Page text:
The future of Armenia lies with significant upgrades or wholesale changes in four strategic areas: intelligence, the economy, military research and development and foreign policy/diplomacy. Given Armenia’s dependence on the regional dynamics and proxy battles, Armenia must develop a world class intelligence service. The always visible NSS (sometimes for its revolving door) is more comparable to the FBI and domestic issues. Most of their work is focused (at least publicly) on corruption. Quality “intel” is the lifeblood of nations, especially those vulnerable to hostile neighbors. Any attempt at developing new technologies, stabilizing the emigration patterns (which may be problematic given the current state) or retaining the talent in the country is tied to a robust economy. This is where the diaspora can play a make-or-break role.
Given the incredible success of the diaspora in entrepreneurial activity and job creation, it is our collective failure that the barriers between the diaspora and Armenia from an investment perspective have not been eliminated. Nonprofits and NGOs are doing incredible educational, humanitarian and philanthropic work, but are not major job creators. What is the point of a productive university system if graduates lack exciting job opportunities? A recent report (probably optimistic) placed the poverty rate in Armenia at about 26-percent. We need to take this personally. Only a private sector investment plan with a welcoming business environment can change that. A balance of foreign investment (i.e. India) must also be part of the solution. Our recent experience has shown us clearly that without access to appropriate technology, Armenia cannot defend itself.
Internal development must become a priority, otherwise Armenia will continue to receive second-rate weaponry and be at the mercy of others. It’s but one of several integrated national security strategies, but a critical differentiation from today. Consider the impact on our recent experience if drone detection and shield technology were available instead of our tragic defenseless positions.
The area of foreign policy and diplomacy needs to change in two dimensions. We are lacking a corps of seasoned diplomats with both credibility and skill. For nearly 20 years, the Tavitian scholars program has been training a new generation at the renowned Fletcher School at Tufts University. How many of these individuals have continued advanced training and meaningful assignments to develop the skill base required? This is another area where diaspora Armenians may provide valuable resources, but only if our leaders view us as one nation. A skilled diplomatic workforce with high-level negotiating competencies is important but diluted if not working within a meaningful strategy. Our ability to develop and execute pragmatic yet effective foreign policy is the foundation of any diplomatic cadre. It is easy to blame some of the names associated with our diplomacy, but the lack of a coherent strategy that recognized certain constraints as well as Armenia’s interests was evident. The intersection of these two points is the foundation of an effective foreign policy. The immediate focus must be to become a meaningful participant in the detailing of what is clearly an “outline” in the nine-point trilateral agreement. That window is finite and probably tied to a re-engagement of the OSCE Minsk Group. Border definition, the transportation corridor in Syunik and final status of Artsakh will require a skilled and unified approach.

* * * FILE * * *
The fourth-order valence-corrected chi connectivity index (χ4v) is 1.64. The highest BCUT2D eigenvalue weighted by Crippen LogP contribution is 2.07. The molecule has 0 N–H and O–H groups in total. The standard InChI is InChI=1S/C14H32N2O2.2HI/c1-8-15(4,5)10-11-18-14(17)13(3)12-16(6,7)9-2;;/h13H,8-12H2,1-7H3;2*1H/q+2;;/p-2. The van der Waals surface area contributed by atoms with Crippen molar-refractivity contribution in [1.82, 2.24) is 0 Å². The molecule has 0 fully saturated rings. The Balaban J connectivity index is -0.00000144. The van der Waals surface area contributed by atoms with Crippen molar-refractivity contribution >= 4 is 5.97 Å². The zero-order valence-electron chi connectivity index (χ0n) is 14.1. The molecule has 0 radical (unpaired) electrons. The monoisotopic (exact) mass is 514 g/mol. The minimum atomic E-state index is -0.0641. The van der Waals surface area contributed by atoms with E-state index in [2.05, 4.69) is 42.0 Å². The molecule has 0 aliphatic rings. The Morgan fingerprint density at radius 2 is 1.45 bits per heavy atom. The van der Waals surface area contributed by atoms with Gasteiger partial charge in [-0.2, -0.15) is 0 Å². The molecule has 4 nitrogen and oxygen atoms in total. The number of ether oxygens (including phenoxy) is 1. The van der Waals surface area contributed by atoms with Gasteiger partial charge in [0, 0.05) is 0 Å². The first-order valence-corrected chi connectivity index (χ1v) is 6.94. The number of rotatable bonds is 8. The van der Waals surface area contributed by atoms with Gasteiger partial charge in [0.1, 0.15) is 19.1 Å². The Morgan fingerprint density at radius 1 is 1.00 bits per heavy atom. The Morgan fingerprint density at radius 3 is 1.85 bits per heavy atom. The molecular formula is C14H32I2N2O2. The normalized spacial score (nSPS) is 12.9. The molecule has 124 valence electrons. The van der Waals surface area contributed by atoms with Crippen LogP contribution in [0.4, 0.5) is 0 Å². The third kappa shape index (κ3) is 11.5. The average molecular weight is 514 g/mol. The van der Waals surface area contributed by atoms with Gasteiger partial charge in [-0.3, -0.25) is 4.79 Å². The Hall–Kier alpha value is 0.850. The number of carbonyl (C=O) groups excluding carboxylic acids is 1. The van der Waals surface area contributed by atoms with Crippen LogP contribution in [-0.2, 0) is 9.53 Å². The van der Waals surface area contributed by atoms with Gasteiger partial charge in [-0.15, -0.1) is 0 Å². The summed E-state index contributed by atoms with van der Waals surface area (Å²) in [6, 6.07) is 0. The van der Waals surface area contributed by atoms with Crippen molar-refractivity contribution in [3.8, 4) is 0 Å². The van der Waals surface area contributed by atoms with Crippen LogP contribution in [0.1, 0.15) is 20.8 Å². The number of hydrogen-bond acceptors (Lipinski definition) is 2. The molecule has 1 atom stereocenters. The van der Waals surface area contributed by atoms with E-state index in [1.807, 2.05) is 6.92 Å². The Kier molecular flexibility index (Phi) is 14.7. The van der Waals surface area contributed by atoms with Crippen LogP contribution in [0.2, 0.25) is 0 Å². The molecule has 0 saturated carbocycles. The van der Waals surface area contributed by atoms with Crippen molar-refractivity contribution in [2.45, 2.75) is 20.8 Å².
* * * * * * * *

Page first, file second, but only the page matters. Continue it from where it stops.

The enabler for all of the above points is a stable and credible government. There are obvious questions about that today. Armenians are divided between Pashinyan resigning immediately and weathering the short-term with new elections in the future. The danger of a sudden transition today is the risk of an “emotional” change based on short-term frustration and anger. Another risk is that the alternative may not be any more effective and perhaps regressive. There is also the possibility that Putin is tolerating Pashinyan politically because Pashinyan’s presence currently creates division and political turmoil. A wounded Armenia and Azerbaijan are much easier to manage. Pashinyan must do something beyond changing ministers and publishing plans for recovery. I would suggest two items: cancel the martial law of September 27 and restore all rights to the general population. Pashinyan should also announce a date for early elections. Constitutionally, unless there is a resignation or no confidence vote, the impact is minor. Since his My Step alliance controls the parliament, only new elections will allow the people to speak. Given the gravity of the situation, it seems justified. Scheduling them out will hopefully minimize voting with anger. The risk for Armenia is that Pashinyan’s government is ineffective at handling important issues on the table. Practical risk assessment must drive our thinking.
The time for shallow thinking is over. The time for people to use Armenia for personal gain is over. We must have the courage to proceed with selfless resolve to bring pragmatic policies in play. This type of unemotional and disciplined approach for Armenia and the diaspora is a cultural change of sorts. We have shown moments of brilliance, but now is the time to make it permanent.